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Jaguars: Lots of wins but little recognition

JACKSONVILLE, Fla. -- ''They tanked it so they could play us. That's what they're saying," said a fellow to a desk clerk at a hotel outside Jacksonville.

The clerk nodded, saying, ''Yeah, they don't think we're any good. They'd rather play us. We'll see."

Whether the Patriots would rather play Jacksonville than Pittsburgh, we'll never know. Maybe the Jaguars need to believe that both the Patriots and Bengals wanted to play them instead of the Steelers. What could be more disrespectful than that?

What is known is that Jacksonville is a 12-4 underdog most of the country really doesn't know that well. Their players and fans are already in full-fledged ''we get no respect" mode, which worked famously as a motivational tool for the Patriots over the last few years.

''If we beat the Patriots, maybe people will shut up about us," said defensive tackle John Henderson after the Jaguars ended their season with a 40-13 rout of the Tennessee Titans at Alltel Stadium Sunday.

They were afterthoughts in the AFC South as the Indianapolis Colts were winning their first 13 games. They didn't play one Monday night game. They may have been lightly regarded because they're a young team that had many ups and downs in terms of consistency in performance, yet their four losses were by an average margin of 7.8 points. Their last eight wins came against teams that finished with a combined record of 27-69.

They have had Byron Leftwich and David Garrard start at quarterback, and coach Jack Del Rio is trying to nip the talk of ''QB controversy" by saying Leftwich will start against the Patriots Saturday night, barring a setback in practice.

The Jaguars are a faceless 12-4 team. The most recognizable names are Leftwich, Henderson, receiver Jimmy Smith, running back Fred Taylor, and defensive tackle Marcus Stroud.

Yet their opponents warn to not be fooled by that.

One AFC defensive coordinator said he considers the Jaguars a very tough team because their size -- at running back, receiver, and on the offensive line -- creates tough matchups.

The young Jaguars started turning the corner when James Harris was hired as general manager two years ago. He hired Del Rio and a top-shelf scouting team led by Terry McDonough. The three were thrown bouquets by Bill Belichick in his news conference in Foxborough yesterday.

Harris was the pro personnel director in Baltimore leading up to the Ravens' Super Bowl championship. It was Harris who augmented their fine drafting with veterans Trent Dilfer, Tony Siragusa, Shannon Sharpe, Ben Coates, Rod Woodson, Sam Adams, and Michael McCrary.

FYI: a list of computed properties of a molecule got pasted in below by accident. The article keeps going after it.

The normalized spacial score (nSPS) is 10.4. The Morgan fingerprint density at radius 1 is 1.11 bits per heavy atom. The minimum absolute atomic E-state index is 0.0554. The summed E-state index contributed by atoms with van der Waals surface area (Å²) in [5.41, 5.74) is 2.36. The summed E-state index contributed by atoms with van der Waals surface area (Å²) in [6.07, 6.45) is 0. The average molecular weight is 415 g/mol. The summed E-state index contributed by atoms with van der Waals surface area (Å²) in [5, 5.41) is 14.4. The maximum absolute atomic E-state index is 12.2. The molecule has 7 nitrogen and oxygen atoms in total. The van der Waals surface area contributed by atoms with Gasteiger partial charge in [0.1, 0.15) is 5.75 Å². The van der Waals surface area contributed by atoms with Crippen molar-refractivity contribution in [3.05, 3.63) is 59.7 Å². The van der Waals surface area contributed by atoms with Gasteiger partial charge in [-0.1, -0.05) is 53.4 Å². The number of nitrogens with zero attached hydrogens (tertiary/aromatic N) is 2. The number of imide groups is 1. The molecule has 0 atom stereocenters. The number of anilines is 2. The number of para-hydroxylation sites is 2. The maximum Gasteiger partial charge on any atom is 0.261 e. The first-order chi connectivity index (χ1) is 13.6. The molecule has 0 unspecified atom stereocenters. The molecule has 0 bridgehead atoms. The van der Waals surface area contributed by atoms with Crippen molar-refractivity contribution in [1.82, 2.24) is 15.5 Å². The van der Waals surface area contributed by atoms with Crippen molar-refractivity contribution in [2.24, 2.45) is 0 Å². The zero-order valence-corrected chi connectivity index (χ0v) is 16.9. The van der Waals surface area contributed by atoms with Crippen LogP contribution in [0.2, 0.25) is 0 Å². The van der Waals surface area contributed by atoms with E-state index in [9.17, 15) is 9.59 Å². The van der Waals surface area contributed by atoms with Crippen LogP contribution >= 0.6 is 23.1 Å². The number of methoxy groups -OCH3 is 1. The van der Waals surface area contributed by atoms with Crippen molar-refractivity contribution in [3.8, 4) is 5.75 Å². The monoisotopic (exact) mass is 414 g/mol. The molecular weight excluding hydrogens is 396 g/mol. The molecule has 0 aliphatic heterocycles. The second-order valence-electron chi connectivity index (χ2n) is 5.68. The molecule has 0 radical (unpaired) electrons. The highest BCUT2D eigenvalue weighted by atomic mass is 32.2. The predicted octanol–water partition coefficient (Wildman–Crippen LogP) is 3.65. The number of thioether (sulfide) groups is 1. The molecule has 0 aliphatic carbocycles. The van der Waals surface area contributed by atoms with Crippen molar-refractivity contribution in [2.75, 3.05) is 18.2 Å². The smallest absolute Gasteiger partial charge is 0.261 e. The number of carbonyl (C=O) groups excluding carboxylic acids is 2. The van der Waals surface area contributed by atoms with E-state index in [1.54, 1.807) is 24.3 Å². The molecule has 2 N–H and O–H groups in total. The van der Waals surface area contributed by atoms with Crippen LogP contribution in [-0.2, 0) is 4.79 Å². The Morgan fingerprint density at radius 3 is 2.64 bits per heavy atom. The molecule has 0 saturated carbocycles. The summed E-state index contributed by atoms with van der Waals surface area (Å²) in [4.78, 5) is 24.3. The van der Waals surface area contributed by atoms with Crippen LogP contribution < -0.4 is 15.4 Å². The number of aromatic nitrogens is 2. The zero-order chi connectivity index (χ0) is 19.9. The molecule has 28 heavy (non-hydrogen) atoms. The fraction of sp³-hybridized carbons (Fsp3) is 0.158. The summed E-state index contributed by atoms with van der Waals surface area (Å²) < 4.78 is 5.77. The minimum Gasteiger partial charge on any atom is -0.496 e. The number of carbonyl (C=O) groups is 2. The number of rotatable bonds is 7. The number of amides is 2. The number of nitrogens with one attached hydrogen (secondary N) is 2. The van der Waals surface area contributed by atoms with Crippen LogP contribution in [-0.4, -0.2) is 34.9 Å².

McDonough was a big part of the talent-laden drafts in Baltimore, as he is now in Jacksonville. Sixteen players drafted by the Jaguars now start on offense, defense, or special teams.

Del Rio has brought the passion and enthusiasm he showed as a player to his coaching. He also hired several ex-Patriots assistants -- offensive coordinator Carl Smith, offensive line coach Paul Boudreau, defensive line coach Ray Hamilton, and receivers coach Steve Walters -- to teach his young players how it's done.

Smith, who coached Drew Bledsoe in New England before moving on to Cleveland and then Southern Cal (where he coached Matt Leinart for a year), has been able to integrate backup Garrard into the offense in a seamless transition despite the contrasting styles of the two quarterbacks.

Leftwich, a pocket passer, has been a mainstay at the position for three years. But the mobile Garrard went 4-1 after Leftwich broke his ankle Nov. 27. There's a rhythm going that might be disrupted with a change. And that's what Del Rio had to wrestle with.

The Jaguars are also deep at running back, with veteran Taylor, the rugged Greg Jones, and LaBrandon Toefield, who gained 102 yards on 25 carries Sunday against Tennessee. They have big receivers in 6-6 Matt Jones, their No. 1 draft pick, and 6-4 Ernest Wilford and Reggie Williams. Smith is shorter but still an effective veteran.

The offensive line can play smash-mouth, as 253 of the team's 502 rushes came up the middle, the ultimate sign of toughness, though the Jaguars have lost arguably their best lineman, center Brad Meester, who is on injured reserve with a torn biceps.

The Jaguars will have to match New England's intensity on the defensive line, and this could be where the game is won or lost. For the most part, the Jaguars protect well. Their quarterbacks have been picked off only six times, an NFL low.

Defensively, the Jaguars have been one of the most consistent units in the league, ranked sixth overall, with a very active front seven that includes behemoth tackles Stroud and Henderson. Hamilton has called Henderson ''unblockable" one-on-one, which is why he so often draws a double-team. That tends to leave plays for Stroud, Richard Seymour's former teammate at Georgia.

The secondary isn't bad, either, with left corner Rashean Mathis and free safety Deon Grant among the best in the league. But right cornerback Kenny Wright came limping off the field Sunday before halftime with a left knee injury and did not return. And the Jaguars must head north to play a night game in cold New England.

If this is the way Bill Belichick wanted it, he certainly did his best to deny that yesterday. But the Jaguars will believe what they want to believe. Whatever shows them the least respect. That's how the Patriots did it.

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